BEIJING • China's consumer inflation remained modest last month, while the four-year slump in producer prices moderated as commodity prices rebounded, easing concerns about deflationary risks in the world's No. 2 economy.
But analysts disagreed on whether the price trends alone are compelling enough for the country's central bank to shift to a more cautious stance on interest rate cuts just yet, after lowering them six times since late 2014.
Strong March data had raised hopes that the economy was bottoming out from a prolonged slump - possibly allowing the People's Bank of China (PBOC) to take its foot off the pedal - but mixed April data so far and surging debt levels have fuelled doubts about whether any recovery will prove sustainable.
"With regard to monetary policy, we do not expect inflation to play a large part in the central bank's thinking," said Mr Chester Liaw, an economist at Forecast.
"Inflation prints are not too high to dissuade them from further easing if need be, and not too low to warrant loosening."
The consumer price index (CPI) rose 2.3 per cent in April from a year earlier, largely due to a spike in food prices, particularly pork. The reading has been the same for three months in a row, and defied market expectations for a slight pick-up in inflationary pressures.
Non-food prices rose just 1.1 per cent, ticking up from March, but again not showing a build-up in price pressures that would be expected if the broader economy was suddenly perking up.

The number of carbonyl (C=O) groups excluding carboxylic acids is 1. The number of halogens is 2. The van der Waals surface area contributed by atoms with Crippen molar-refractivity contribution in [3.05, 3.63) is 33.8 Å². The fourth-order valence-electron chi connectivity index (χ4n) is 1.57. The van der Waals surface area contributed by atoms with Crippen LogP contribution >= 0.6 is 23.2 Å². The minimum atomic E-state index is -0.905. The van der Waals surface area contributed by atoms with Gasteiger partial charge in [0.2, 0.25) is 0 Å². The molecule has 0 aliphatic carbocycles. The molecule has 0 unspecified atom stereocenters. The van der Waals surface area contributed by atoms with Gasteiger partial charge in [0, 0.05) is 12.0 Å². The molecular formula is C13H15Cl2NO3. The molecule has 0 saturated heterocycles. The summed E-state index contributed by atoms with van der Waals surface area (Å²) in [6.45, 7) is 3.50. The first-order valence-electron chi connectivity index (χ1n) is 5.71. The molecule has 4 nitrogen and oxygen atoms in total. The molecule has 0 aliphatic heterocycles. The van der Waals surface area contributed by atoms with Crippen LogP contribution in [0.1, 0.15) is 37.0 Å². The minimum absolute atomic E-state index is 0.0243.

Stronger inflation, mainly driven by food prices, may give the PBOC reason to hold off on reducing the main interest rate, which is already at a record low. The four-year factory gate deflation has eased as property recovery helps demand.
"The economy is improving," said Mr Ding Shuang, head of greater China economic research at Standard Chartered in Hong Kong, adding that pork inflation was the major driver boosting CPI.
Food prices climbed 7.4 per cent from a year earlier, National Bureau of Statistics data shows.
Stocks closed almost unchanged yesterday, after the Shanghai Composite Index tumbled 2.8 per cent on Monday to a two-month low. The benchmark for Chinese equities is down 20 per cent this year.
Producer prices rose 0.7 per cent from the prior month for the first back-to-back increase since late 2013. They rose 0.5 per cent month on month in March.
Commerzbank economist Zhou Hao wrote: "As long as the underlying demand remains sluggish, we think that (producer price index) inflation is likely to turn soft soon. Balancing all these factors, we believe China's monetary policy stance will remain accommodative."